All That Buzz About Bees
A History of Honeybees
by Dorothy Rieke Honeybees have played an important role in the history of our country. Down through the years, farmers have been raising bees to pollinate fruits and vegetables and provide honey and other bee products for our use.
Perhaps the only association most of us have had with honeybees is a fear of a sting. How often have we moved quickly to avoid a confrontation with a bee that probably is just going about its business?
One of our neighbors had beehives. These were always “off-limits” to me. However, I was not averse to eating peanut butter sandwiches thickly spread with sweet, rich honey.
Problems in Great Britain
Centuries ago in Great Britain, economic conditions were deteriorating. Some people had no jobs and no hope of getting one. Great Britain actually seemed over-populated for its resources. The queen and her advisors spent hours trying to solve this economic problem.
Some in that group were evidently aware of the organization of beehives. Why not pattern their political and social systems after the bees’ organization? After all, there were the queen, workers, and the drones. Did not society have the same? The hive was ruled by the queen; the country of Great Britain was ruled by a queen. The hive had the workers so did Great Britain have employed workers. And, of course, the hive had the drones whose job was to mate with the queen. It seemed that Great Britain, at that time, had an overload of drones who had no jobs. During hard times, hives ejected the drones. Why not do the same with those who are unemployed? At that time, emigration seemed the answer to a difficult problem.
As it turned out, many were willing to leave Great Britain in search of better futures. Thousands boarded ships with few possessions and much hope.
Honeybees in America
Of course, honeybees were also transported to America, and unique kinds of beekeeping began.
Though there were over 20,000 species of wild bees in the Americas before Europeans brought the honeybee over in the early-1600s, most did not produce honey. The species of bee that produced honey were mostly found in the western and southern regions near and in Mexico and farther south.
The lack of an Algonquin word for “honeybee” gave rise to the myth that Native Americans named the bee “White Man’s Fly.” Of course, it is a myth; the Indigenous peoples had lived here thousands of years and had certainly encountered bees.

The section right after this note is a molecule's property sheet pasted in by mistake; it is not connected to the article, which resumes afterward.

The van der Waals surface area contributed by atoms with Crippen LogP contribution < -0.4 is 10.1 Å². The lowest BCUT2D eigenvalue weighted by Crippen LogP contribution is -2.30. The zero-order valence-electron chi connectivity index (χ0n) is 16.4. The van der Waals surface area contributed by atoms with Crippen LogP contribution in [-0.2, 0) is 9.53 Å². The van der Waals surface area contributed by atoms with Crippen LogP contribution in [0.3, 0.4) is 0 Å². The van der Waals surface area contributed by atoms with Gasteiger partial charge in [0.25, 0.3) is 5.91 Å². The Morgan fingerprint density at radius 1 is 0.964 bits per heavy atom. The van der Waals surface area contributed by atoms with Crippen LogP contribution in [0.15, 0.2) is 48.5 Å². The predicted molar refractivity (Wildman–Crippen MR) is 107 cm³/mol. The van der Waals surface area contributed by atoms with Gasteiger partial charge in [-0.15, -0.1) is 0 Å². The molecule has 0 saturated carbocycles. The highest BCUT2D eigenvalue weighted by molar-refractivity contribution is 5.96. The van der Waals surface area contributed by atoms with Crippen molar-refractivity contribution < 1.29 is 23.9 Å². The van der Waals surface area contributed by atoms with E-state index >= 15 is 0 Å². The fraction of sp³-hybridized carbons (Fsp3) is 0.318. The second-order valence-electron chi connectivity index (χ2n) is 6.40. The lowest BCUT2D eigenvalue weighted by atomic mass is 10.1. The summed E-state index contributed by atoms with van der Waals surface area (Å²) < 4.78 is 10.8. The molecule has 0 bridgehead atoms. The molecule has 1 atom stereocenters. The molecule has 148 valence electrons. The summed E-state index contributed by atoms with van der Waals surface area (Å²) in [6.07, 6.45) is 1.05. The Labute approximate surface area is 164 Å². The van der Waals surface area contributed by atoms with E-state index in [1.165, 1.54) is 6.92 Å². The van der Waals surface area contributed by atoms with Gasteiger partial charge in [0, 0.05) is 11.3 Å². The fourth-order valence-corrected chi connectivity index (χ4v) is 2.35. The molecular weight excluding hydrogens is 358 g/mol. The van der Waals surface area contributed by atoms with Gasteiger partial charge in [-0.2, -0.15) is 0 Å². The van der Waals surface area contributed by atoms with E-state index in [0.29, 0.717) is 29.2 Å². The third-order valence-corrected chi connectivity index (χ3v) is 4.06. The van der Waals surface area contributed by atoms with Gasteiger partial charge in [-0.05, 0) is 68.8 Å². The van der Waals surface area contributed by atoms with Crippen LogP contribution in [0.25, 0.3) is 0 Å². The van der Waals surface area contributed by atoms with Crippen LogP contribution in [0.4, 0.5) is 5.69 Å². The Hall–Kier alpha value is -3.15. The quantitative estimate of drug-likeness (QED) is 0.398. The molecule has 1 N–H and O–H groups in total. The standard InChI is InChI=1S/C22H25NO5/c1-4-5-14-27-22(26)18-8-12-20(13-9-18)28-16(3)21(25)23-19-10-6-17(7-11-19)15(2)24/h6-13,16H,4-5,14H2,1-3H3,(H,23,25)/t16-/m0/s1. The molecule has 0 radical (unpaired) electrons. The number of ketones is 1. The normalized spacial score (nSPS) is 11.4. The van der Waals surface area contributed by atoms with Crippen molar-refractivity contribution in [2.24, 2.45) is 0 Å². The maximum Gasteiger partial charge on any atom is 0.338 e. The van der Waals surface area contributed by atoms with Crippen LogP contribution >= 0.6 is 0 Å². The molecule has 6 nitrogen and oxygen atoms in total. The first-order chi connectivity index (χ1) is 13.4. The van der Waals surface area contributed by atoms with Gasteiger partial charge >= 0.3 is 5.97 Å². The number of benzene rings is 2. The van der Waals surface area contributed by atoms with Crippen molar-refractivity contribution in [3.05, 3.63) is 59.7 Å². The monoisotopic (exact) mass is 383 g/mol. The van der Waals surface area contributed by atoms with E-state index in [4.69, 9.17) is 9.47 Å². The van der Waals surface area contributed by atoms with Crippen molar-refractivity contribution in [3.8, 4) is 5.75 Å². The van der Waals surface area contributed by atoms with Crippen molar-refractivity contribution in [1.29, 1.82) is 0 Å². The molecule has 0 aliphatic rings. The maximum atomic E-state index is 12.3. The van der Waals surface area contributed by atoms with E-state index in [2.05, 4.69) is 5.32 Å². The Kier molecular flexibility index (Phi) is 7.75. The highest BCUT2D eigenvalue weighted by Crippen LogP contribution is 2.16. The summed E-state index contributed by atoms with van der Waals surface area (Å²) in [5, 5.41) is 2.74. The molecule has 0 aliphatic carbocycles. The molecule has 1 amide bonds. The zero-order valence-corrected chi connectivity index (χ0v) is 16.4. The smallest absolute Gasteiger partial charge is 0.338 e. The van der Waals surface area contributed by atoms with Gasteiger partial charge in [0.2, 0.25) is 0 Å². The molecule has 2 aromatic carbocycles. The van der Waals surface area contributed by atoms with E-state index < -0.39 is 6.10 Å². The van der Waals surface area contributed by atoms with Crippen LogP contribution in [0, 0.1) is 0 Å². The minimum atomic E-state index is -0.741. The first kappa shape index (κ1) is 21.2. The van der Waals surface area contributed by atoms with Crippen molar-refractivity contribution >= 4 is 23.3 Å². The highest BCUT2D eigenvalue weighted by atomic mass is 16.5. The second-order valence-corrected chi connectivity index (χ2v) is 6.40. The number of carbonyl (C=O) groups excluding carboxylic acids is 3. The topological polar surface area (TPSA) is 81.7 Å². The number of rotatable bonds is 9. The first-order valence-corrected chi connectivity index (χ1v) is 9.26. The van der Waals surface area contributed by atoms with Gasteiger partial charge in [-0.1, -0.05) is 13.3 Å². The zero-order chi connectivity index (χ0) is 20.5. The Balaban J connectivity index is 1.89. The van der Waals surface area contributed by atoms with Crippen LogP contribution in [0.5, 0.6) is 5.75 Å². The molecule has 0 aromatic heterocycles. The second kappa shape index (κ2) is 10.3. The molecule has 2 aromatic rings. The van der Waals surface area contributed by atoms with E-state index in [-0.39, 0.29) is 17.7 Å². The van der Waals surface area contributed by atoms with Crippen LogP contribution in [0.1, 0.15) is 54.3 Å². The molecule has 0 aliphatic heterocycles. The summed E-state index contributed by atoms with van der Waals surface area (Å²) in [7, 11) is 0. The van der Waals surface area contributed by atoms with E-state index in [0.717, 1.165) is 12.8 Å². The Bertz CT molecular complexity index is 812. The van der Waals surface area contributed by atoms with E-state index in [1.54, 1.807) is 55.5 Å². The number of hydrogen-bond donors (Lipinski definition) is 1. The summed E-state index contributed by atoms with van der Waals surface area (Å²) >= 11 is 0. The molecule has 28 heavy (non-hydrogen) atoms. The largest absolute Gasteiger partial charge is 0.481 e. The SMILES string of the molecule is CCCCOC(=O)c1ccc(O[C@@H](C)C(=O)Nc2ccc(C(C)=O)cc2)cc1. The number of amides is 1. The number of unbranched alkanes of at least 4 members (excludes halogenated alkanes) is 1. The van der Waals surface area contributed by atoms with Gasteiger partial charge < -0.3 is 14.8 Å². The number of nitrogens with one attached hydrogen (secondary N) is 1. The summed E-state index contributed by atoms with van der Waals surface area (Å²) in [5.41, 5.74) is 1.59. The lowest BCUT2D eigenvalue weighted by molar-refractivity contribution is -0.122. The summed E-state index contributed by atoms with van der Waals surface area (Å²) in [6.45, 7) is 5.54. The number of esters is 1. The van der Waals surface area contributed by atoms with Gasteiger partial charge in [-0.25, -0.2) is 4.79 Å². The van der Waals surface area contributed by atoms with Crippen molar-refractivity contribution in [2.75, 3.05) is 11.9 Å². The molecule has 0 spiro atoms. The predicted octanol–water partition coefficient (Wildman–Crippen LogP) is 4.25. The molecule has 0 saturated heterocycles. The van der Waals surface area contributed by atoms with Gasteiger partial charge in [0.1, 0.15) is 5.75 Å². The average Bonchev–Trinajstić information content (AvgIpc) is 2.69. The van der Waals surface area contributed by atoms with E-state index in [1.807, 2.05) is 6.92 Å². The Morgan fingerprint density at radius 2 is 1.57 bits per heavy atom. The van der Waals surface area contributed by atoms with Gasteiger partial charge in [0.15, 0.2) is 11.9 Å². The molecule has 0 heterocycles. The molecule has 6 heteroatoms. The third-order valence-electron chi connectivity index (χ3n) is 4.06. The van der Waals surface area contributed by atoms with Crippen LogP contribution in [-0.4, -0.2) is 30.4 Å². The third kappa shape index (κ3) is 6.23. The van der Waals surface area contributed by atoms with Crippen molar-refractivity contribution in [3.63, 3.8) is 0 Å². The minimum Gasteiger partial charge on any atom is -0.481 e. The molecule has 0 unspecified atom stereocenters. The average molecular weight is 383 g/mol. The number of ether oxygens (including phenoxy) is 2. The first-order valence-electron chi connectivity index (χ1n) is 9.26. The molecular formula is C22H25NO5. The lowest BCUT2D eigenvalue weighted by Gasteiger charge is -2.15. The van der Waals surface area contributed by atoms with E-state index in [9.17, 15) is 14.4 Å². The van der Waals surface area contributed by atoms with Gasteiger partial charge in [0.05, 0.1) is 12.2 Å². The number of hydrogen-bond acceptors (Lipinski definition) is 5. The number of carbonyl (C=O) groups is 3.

Uses for honey during colonial days
Honey was in great demand once honeybees were imported. Throughout history, honey has been used for sore throats, digestive disorders, skin problems, hay fever, and as an antiseptic in poultices to treat cuts and burns. Honey has been used as a salve to heal burns and prevent infections as an antibacterial for thousands of years. Recent medical news reports that honey sterilizes wounds and promotes healing and also reduces pain, odor, and wound size.
Colonial Beekeeping Methods
Colonial beekeeping was accomplished in several ways. Often the colonists waited until the winter months when bees were too sleepy to harvest honey. Using smoke to distract the bees, they cut the comb out and drained the honey.
One of the first types of bees brought to the colonies were the Black Russians, smaller than today’s honeybees. They were shipped to the Colonies in skeps or woven baskets. Later the colonists made tree hives. They cut down trees and utilized some parts of the trunk as hives with removable tops.
The Colonists liked gum trees because of the quick-rotting centers. These hives were called “bee gums.”
Later, the bees were housed in box hives, clay jars, or straw skeps. Some people made honeybees build nests in glass jars. They could then see how the hive worked.
Bees during the Revolutionary War
By the time the Revolutionary War broke out, honeybees had been in America for 133 years. Amazing but true, bees played roles in the American Revolution. The “Battle of the Bees” occurred in October of 1780 on McIntyre’s Farm in North Carolina.
Loyalists, led by Capt. John Doyle were traveling with sixty wagons to be filled with bags of corn and oats that they would steal from farmers because they needed to replenish their supplies.